Not if she ever hoped to be able to look him in the face again and, since he was Maureen’s son, there was no way she could ever get around that. “No, I was just thinking of where we could meet,” she lied and suggested the first place that entered her mind. “Circa 1897.”

“Great. It’s quite enough so we can plan and talk,” he said. “Is eight tomorrow night all right? There shouldn’t be any danger in Mother seeing me. I’ll make reservations.”

The restaurant was quiet all right, and very intimate, but it was done. “Why don’t I meet you there?”

He shook his head. “If I pick you up we’ll have more time to talk.” He turned away, then turned back. “Thanks. See you tomorrow night at eight sharp. This is going to be great.”

Traci watched his leave, her pride in tatters, but she had done it to herself. She should have known Ryan wasn’t interested in her. It took all of her courage to go back to the patio where all the guests were converged.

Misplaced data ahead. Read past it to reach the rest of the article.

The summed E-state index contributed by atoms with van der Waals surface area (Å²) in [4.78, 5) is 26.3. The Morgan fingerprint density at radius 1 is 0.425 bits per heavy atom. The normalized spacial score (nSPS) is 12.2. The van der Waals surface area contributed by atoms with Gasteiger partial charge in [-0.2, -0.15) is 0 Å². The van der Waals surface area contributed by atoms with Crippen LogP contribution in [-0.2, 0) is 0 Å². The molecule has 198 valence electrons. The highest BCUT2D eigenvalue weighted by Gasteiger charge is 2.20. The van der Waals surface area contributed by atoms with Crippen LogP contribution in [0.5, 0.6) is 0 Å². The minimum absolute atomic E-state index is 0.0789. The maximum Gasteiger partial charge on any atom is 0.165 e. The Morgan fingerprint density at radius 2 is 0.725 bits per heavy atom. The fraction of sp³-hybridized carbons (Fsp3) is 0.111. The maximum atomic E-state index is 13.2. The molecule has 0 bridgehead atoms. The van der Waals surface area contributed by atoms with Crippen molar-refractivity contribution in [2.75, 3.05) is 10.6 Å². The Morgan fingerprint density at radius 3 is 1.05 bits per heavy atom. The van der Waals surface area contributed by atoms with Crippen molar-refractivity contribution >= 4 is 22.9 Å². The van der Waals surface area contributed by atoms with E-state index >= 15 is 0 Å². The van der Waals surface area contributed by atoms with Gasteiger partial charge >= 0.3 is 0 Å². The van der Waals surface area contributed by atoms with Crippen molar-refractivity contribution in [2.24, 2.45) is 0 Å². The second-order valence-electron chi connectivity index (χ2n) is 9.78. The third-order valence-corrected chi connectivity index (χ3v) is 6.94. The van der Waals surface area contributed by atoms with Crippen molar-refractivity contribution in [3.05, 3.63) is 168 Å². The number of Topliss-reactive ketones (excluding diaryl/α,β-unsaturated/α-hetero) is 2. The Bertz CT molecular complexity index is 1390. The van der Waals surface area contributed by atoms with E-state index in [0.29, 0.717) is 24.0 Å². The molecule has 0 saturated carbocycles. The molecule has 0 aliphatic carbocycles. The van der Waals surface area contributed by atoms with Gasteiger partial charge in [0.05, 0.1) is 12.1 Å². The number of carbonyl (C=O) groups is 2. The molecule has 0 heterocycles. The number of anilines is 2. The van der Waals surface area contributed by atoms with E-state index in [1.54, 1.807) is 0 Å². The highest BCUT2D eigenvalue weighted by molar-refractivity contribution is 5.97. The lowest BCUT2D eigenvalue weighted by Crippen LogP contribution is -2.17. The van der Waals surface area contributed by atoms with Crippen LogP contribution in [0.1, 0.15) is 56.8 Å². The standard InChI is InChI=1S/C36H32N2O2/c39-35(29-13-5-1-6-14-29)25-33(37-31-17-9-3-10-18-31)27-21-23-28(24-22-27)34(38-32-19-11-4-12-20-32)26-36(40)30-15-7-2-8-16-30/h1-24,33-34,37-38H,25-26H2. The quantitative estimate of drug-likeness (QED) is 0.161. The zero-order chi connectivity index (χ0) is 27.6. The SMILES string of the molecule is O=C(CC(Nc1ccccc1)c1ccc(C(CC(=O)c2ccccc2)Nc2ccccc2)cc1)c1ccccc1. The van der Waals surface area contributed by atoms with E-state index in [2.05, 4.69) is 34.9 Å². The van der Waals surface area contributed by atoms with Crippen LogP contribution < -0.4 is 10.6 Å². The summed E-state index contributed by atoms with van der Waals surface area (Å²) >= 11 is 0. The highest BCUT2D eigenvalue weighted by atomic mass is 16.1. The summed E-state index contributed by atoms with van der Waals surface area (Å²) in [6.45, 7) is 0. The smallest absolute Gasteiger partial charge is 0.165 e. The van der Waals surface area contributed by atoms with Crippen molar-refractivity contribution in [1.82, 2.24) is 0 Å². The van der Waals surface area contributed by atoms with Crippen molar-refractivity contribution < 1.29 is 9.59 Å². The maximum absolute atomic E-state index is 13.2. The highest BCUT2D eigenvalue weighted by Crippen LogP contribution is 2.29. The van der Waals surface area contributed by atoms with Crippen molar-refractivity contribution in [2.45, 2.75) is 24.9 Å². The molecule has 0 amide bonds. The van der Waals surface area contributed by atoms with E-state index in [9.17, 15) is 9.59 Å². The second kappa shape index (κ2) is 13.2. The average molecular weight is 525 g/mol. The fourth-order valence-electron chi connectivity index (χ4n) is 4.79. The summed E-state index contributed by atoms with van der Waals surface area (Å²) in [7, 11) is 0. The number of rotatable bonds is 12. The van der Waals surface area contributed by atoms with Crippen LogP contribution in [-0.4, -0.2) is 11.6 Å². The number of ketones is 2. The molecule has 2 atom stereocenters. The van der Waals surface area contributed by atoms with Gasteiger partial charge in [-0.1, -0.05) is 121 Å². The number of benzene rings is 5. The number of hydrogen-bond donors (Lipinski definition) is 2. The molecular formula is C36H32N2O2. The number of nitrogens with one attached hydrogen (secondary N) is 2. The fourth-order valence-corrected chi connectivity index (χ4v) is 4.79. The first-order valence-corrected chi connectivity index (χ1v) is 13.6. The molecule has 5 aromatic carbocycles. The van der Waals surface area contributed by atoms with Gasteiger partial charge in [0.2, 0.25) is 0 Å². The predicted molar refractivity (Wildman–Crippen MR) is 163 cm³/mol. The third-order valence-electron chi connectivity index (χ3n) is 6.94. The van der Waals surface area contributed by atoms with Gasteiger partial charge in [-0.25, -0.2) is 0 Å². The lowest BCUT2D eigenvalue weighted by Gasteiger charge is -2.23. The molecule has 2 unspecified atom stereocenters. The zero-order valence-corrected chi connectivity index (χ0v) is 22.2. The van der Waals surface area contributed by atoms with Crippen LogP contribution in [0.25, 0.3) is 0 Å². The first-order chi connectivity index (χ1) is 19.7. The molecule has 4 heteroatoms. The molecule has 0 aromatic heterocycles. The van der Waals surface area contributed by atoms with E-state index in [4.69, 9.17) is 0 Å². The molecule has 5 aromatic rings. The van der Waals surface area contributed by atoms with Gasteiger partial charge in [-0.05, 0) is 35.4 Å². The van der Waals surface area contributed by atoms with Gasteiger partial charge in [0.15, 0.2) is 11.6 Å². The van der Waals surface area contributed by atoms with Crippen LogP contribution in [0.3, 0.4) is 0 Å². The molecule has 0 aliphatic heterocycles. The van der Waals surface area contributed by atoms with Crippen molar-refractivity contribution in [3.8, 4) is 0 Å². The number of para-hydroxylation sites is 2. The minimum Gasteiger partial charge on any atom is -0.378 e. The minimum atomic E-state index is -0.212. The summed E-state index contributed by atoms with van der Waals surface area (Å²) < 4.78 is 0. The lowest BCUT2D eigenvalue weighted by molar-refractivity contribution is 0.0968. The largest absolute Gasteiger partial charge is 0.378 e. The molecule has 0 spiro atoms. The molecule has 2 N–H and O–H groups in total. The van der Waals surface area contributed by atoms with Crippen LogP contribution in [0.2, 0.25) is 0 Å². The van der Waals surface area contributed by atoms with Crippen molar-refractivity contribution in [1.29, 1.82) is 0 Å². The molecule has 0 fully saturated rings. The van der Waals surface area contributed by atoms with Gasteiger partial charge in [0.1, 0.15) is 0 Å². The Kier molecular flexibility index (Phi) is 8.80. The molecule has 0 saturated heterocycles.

She was in time to see Celeste, the single daughter of the couple at end of the block, slide up to Ryan. Celeste was in her late twenties, a college drop-out, and still trying to figure out what she wanted to do with her life while living at home. From the way she was curled against Ryan, she had found one thing she was interested in. Ryan, just like a man, was grinning from ear to ear at the attractive brunette.

Traci took a seat and gave her attention to Simon, who was discussing how outdoor lighting served the duel purpose of beautifying your home and keeping burglars away. Too bad there wasn’t something that kept men faithful. Their conscience and morality certainly never got in the way.

Celeste could have Ryan. Traci wasn’t interested in being cheated on again.
Copyright © 2008 by Francis Ray. All rights reserved.

Library of Congress subject headings for this publication:
Women lawyers -- Fiction.
African Americans -- Fiction.